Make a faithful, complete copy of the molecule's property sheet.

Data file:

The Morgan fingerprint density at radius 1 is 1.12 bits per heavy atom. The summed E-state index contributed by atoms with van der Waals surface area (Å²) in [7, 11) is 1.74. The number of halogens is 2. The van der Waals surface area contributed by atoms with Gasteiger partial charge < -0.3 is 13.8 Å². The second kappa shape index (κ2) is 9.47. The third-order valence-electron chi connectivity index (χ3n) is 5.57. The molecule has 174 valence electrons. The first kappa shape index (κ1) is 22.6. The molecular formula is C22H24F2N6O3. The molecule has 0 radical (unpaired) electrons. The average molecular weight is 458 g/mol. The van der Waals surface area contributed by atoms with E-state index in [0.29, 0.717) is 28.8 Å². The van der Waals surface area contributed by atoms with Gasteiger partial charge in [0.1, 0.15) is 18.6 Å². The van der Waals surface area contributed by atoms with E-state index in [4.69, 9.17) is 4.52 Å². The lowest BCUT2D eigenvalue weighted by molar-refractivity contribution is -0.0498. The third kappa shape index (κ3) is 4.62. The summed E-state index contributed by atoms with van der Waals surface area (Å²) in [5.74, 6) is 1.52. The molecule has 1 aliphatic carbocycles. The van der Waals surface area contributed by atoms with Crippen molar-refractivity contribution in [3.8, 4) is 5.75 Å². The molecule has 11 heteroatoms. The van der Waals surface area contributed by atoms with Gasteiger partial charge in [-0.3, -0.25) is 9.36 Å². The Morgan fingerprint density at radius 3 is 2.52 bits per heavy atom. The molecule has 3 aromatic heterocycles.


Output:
The Morgan fingerprint density at radius 1 is 1.12 bits per heavy atom. The summed E-state index contributed by atoms with van der Waals surface area (Å²) in [7, 11) is 1.74. The number of halogens is 2. The van der Waals surface area contributed by atoms with Gasteiger partial charge < -0.3 is 13.8 Å². The second kappa shape index (κ2) is 9.47. The third-order valence-electron chi connectivity index (χ3n) is 5.57. The molecule has 174 valence electrons. The first kappa shape index (κ1) is 22.6. The molecular formula is C22H24F2N6O3. The molecule has 0 radical (unpaired) electrons. The average molecular weight is 458 g/mol. The van der Waals surface area contributed by atoms with E-state index in [0.29, 0.717) is 28.8 Å². The van der Waals surface area contributed by atoms with Gasteiger partial charge in [0.1, 0.15) is 18.6 Å². The van der Waals surface area contributed by atoms with E-state index in [4.69, 9.17) is 4.52 Å². The lowest BCUT2D eigenvalue weighted by molar-refractivity contribution is -0.0498. The third kappa shape index (κ3) is 4.62. The summed E-state index contributed by atoms with van der Waals surface area (Å²) in [5.74, 6) is 1.52. The molecule has 1 aliphatic carbocycles. The van der Waals surface area contributed by atoms with Crippen molar-refractivity contribution in [3.8, 4) is 5.75 Å². The molecule has 11 heteroatoms. The van der Waals surface area contributed by atoms with Gasteiger partial charge in [-0.3, -0.25) is 9.36 Å². The Morgan fingerprint density at radius 3 is 2.52 bits per heavy atom. The molecule has 3 aromatic heterocycles.